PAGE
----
The New Year has begun and people have a new resolve to shape up and better their health. Now is also a good time to check on the health of your toothbrush and get a new one if necessary. With all the choices available, it can be difficult to decide what type of toothbrush is best. Fortunately, there are only a few basics of which you need to be aware.
Like many products in American stores, the toothbrush aisle has a wide variety of toothbrushes from which to choose. This includes manual or disposable toothbrushes and electronic models. There are different sizes, strengths, bristle designs and angles. So how do you know which toothbrush is right for you?
Stiff vs Soft
One of the most important factors in choosing the correct toothbrush has to do with the strength of the bristles. Some individuals prefer harder bristles because they believe that this type of brush will do a better job in getting their teeth clean. In fact, studies show that a soft bristled brush is better at cleaning away plaque buildup on the teeth.
Stiffer, harder bristles are more likely to damage gums over time, erode tooth enamel and damage tooth roots. If you apply too much pressure, you can damage your gums and tooth enamel. Aggressive bushing with a hard brush can lead to erosion of tooth enamel and gum tissue and damage to the tooth roots.
Using a soft bristle toothbrush and applying a moderate amount of pressure as you clean your teeth will remove the plaque buildup and get your teeth clean and stimulate your gums to keep them healthy without doing any damage. A soft bristled toothbrush is also recommended for those with sensitivity, those who have dental erosion or if you have some type of dental fixtures.
Manual vs. Electronic
In addition to all the varieties of toothbrushes on the market, you also have the choice of getting a manual or electronic toothbrush. When used correctly, both are effective for removing plaque, which causes disease and decay.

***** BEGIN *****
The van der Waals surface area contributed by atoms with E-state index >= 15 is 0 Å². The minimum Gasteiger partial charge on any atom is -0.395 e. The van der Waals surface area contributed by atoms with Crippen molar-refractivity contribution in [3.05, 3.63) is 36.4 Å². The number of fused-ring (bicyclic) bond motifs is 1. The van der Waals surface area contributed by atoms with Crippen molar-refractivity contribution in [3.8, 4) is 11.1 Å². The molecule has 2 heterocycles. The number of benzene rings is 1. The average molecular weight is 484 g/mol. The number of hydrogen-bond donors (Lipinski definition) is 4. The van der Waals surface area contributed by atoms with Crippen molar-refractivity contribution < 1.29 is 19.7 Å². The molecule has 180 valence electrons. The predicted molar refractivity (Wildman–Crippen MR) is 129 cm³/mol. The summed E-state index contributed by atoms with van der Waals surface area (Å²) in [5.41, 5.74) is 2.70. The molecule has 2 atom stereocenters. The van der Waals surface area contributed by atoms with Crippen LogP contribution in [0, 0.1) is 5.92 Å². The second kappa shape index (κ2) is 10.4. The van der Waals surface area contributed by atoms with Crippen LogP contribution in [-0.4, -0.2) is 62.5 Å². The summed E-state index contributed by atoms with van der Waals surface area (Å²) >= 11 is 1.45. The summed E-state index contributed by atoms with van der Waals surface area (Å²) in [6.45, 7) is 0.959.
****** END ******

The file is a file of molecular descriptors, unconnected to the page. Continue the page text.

Electric toothbrushes either vibrate or rotate the bristles. The vibrating heads are good to use in hard-to-reach places, especially for people who wear braces. Many of these types of toothbrushes also have built-in timers to ensure you are bushing adequately.
Another plus with electronic toothbrushes is that studies have shown they remove more plaque than manual brushes. However, if you are manually brushing your teeth correctly and for the recommended two minutes, you are still cleaning your teeth as effectively as with an electronic brush.
Electronic toothbrushes can be expensive and brush heads can be pricey as well. The heads should be replaced every three months, so the cost can add up. Manual toothbrushes are far cheaper and you can find them at most stores. Additionally, most dentists give you one or two manual brushes at your regular checkup.
The Bottom Line
Correct brushing and using a brush that does not damage the gum or tooth enamel will keep your teeth clean and healthy. Whether you use an electronic toothbrush or manual, it is all in the technique and timing. Make sure your teeth and gums stay healthy and in good condition by scheduling an appointment with Juban Cowen Dental Care for your checkup.